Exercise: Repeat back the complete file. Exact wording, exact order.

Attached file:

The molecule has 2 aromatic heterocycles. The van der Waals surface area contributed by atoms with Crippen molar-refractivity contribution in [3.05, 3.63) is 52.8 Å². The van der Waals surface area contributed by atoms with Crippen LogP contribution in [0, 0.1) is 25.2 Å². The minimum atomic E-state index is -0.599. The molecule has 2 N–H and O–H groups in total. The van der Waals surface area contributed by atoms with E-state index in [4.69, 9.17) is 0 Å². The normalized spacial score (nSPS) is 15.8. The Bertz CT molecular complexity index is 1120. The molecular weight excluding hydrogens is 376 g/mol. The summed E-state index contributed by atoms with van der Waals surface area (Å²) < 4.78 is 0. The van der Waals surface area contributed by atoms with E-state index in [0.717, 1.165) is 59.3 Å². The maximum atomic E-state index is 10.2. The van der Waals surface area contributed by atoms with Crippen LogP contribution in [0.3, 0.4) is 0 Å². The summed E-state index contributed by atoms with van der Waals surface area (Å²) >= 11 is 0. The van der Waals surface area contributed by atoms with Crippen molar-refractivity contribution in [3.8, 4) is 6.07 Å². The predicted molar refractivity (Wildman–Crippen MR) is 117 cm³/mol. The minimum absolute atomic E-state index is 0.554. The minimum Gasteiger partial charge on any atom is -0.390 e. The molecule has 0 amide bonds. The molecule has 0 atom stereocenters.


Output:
The molecule has 2 aromatic heterocycles. The van der Waals surface area contributed by atoms with Crippen molar-refractivity contribution in [3.05, 3.63) is 52.8 Å². The van der Waals surface area contributed by atoms with Crippen LogP contribution in [0, 0.1) is 25.2 Å². The minimum atomic E-state index is -0.599. The molecule has 2 N–H and O–H groups in total. The van der Waals surface area contributed by atoms with E-state index in [4.69, 9.17) is 0 Å². The normalized spacial score (nSPS) is 15.8. The Bertz CT molecular complexity index is 1120. The molecular weight excluding hydrogens is 376 g/mol. The summed E-state index contributed by atoms with van der Waals surface area (Å²) < 4.78 is 0. The van der Waals surface area contributed by atoms with E-state index in [0.717, 1.165) is 59.3 Å². The maximum atomic E-state index is 10.2. The van der Waals surface area contributed by atoms with Crippen LogP contribution in [0.3, 0.4) is 0 Å². The summed E-state index contributed by atoms with van der Waals surface area (Å²) >= 11 is 0. The van der Waals surface area contributed by atoms with Crippen molar-refractivity contribution in [3.8, 4) is 6.07 Å². The predicted molar refractivity (Wildman–Crippen MR) is 117 cm³/mol. The minimum absolute atomic E-state index is 0.554. The minimum Gasteiger partial charge on any atom is -0.390 e. The molecule has 0 amide bonds. The molecule has 0 atom stereocenters.